As for Atlanta, and all two dozen of their fans, it's hard to not feel heartbroken on their behalf. Like I mentioned above, the team's had three franchise stars in their 10-year history, and they've all been traded. If you're looking for the right franchise to relocate to a colder location, let's start with Atlanta.

On Twitter last night I declared that Thrashers fans now have every right to abandon their team if they feel so inclined. This opportunity is rare; basically, it only comes if a team makes it consistently clear they don't care about the fans, or if they refuse to improve their product over a number of years, or, if after that, the front office makes a series of baffling idiotic moves that will doom the franchise or psychologically disaffect all their fans.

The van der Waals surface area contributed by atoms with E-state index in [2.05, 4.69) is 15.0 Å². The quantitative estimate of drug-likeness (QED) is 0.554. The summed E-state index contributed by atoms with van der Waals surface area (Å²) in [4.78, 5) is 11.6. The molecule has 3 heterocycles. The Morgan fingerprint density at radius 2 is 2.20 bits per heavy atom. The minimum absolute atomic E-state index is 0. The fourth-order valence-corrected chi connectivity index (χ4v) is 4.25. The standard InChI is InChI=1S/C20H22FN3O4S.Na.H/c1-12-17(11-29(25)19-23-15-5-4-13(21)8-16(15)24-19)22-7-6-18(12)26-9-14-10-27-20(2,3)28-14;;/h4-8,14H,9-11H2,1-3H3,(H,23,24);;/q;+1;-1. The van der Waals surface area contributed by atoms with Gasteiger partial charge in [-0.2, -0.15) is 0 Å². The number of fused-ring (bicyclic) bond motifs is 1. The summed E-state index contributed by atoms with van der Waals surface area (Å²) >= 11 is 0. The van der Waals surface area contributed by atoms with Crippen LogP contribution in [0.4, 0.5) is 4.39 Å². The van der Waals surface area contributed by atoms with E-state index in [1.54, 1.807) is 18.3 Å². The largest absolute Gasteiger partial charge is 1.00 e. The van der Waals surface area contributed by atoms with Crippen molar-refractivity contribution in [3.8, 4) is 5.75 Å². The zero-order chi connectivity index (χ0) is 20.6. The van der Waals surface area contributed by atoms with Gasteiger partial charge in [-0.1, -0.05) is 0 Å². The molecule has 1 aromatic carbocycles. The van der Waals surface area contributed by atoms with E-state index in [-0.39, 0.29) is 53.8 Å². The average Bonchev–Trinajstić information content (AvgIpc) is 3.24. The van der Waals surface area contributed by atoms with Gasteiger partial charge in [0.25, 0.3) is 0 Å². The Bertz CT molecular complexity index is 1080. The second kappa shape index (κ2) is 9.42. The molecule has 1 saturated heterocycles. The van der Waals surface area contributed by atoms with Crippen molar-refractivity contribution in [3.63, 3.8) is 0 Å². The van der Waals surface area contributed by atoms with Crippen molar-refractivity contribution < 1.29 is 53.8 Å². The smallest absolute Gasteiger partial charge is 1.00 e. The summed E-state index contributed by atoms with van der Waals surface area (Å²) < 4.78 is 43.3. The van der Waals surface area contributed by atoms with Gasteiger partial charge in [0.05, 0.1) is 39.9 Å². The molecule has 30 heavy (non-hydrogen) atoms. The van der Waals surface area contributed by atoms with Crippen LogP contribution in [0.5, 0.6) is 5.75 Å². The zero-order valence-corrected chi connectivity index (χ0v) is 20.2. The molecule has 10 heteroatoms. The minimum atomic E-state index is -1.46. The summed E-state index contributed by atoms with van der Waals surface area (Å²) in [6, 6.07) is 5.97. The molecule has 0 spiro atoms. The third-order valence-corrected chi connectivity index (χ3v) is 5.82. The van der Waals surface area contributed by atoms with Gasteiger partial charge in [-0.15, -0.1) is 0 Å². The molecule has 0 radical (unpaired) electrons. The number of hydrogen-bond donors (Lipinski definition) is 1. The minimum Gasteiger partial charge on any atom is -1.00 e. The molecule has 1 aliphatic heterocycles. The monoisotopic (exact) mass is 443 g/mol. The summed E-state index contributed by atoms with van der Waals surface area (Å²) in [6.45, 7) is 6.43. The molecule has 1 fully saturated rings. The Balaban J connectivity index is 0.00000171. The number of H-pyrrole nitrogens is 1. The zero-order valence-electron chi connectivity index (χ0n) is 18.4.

The Thrashers definitely tried to keep Kovalchuk, and in all honesty, his contract demands are unreasonable. (Kovy is an elite NHL scoring winger, which is undoubtedly valuable. But he does not deserve more money per year than Ovechkin. Kovalchuk has never scored more than 98 points in a season, and he doesn't contribute on the defensive end. No team is going to pay him $11.3 million a year. I'll be surprised if he gets any offers this summer better than the two he left on the table with Atlanta.) But in the end, they traded him, and for not that much.

If you're a Thrashers fan, what do you do now, knowing that players like Bogosian and Kane are going to suffer the same fate as Heatley, Hossa and Kovalchuk? How do you root for players you're totally certain will be gone in the next few seasons? Isn't hard enough to keep any sense of faith when the team's made one playoff appearance in its entire history?

So to me, the Thrashers now belong in the same category as the Detroit Lions, Los Angeles Clippers, Pittsburgh Pirates and a scant few others. If you're a fan of any of these teams, you can stop being a fan, and nobody could blame you.

But if you do stick around, well, you're a better fan than me.